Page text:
The Asian-African Youth Government (AAYG) held an International Webinar on July 4, 2022 with the theme “The Impact of Russia-Ukraine Conflict on Asia-Africa Economy.”
The Russia-Ukraine conflict has induced a wave of economic crisis, especially in Asia and Africa.
Respiratory Saddam Al-Jihad, the President of AAYG 2021-2026, said Asian and African countries are not only struggling with political and socio-cultural problems but also exacerbated the economic issue as the effect of the conflict and COVID-19.
Therefore, Saddam expected the youth to formulate solutions and policies in order to address this critical issue since food crises are becoming more and more severe in Africa and Asia.
“I highly hope this forum could discuss the problem, particularly the potential economic crisis in Asia and Africa, then formulate the solution on how to contribute to solving the conflict. So that the government could focus on the economic recovery in the post-COVID-19,” said Saddam Al-Jihad in his welcoming speech.
Gracia Paramitha, the lecturer at LSPR Communication and Business Institute Jakarta, argued that the mission of the President of Indonesia, Joko Widodo, through diplomatic visits to Russia and Ukraine is a good initiative. However, as stated by Gracia, we cannot rely solely on the meeting as a determining factor for succeeding in a peace settlement.
Hence, Gracia emphasized that those are other factors we need to examine. Meanwhile, she also appreciated Joko Widodo’s presence to perform his duties as president of the G20, which will take place in Bali in November 2022.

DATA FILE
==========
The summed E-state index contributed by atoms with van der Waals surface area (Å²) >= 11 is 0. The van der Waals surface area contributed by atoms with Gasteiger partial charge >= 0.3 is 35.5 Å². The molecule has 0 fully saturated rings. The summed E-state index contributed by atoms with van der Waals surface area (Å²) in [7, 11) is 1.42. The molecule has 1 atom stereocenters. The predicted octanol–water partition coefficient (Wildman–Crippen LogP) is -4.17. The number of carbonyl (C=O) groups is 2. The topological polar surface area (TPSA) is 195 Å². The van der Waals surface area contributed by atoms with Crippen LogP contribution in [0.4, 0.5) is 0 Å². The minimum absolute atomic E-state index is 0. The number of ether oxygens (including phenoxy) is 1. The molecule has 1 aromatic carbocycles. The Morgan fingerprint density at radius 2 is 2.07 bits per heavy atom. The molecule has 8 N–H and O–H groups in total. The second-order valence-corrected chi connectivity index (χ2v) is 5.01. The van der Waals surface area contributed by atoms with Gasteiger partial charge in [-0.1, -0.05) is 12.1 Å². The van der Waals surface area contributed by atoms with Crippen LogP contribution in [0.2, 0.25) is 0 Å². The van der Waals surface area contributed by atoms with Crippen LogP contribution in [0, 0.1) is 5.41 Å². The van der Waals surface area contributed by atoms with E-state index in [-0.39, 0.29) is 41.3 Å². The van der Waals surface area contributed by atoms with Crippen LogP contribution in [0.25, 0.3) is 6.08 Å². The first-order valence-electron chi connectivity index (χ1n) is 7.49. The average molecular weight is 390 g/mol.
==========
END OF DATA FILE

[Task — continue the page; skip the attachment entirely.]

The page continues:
Moreover, the Coordinator Minister on Economic and IT of AAYG, Naoufal Oulda, focused on how countries should design strategies in the face of an economic downturn. The war, according to him, has affected countries to experience inflation since soaring energy prices.
“Natural gas is around 25% of the global energy resource. So, the energy prices became expensive because we imported from Russia and Ukraine. The sanction of the gas exportation from Russia is also called the sanction of the economy to other countries as well, especially in Asia countries. That will limit the economic dynamics in all countries,” explained Oulda.
Oulda also demanded the government to encourage local agriculture and renewable energy, such as sun and wind, to minimize the dependencies on Russia and Ukraine’s supply.
“So, we must have our autonomies in the agricultural sector as well. We push the government and organizations to support them, especially the youth, to realize their ideas by encouraging the start- up and small companies in the perspective of youth collaboration,” said Oulda.
Furthermore, the Coordinator Minister on Politics, Law, and Security of AAYG, Mohammad Zaman Bajwa, the second speaker, highlighted how the Russia-Ukraine conflict affected the import and exporters of countries, given that most Asian and African economies rely on Ukraine and Russia’s energy.
“In 2021, Kenya imported 30% of its wheat consumption from Ukraine. Cameroon imported 44% of fertilizer from Russia. Ghana 60% of its iron production comes from Ukraine and Russia,” said Zaman Bajwa.
He further asserted that the dependencies could slow down the development projects due to the surging commodity price and continued his explanation.
“If they are not able to buy things, all countries will export these things. When this country will not export, the weaker economy will have to facilitate people. In that case, they will get low taxes. They will not spend the money on the development,” explained Bajwa.
“So, this situation must stop because it’s not just impacting the global economy. What matter is the determination of global leaders, like Jokowi who took responsibility for trying to mediate between two powers.”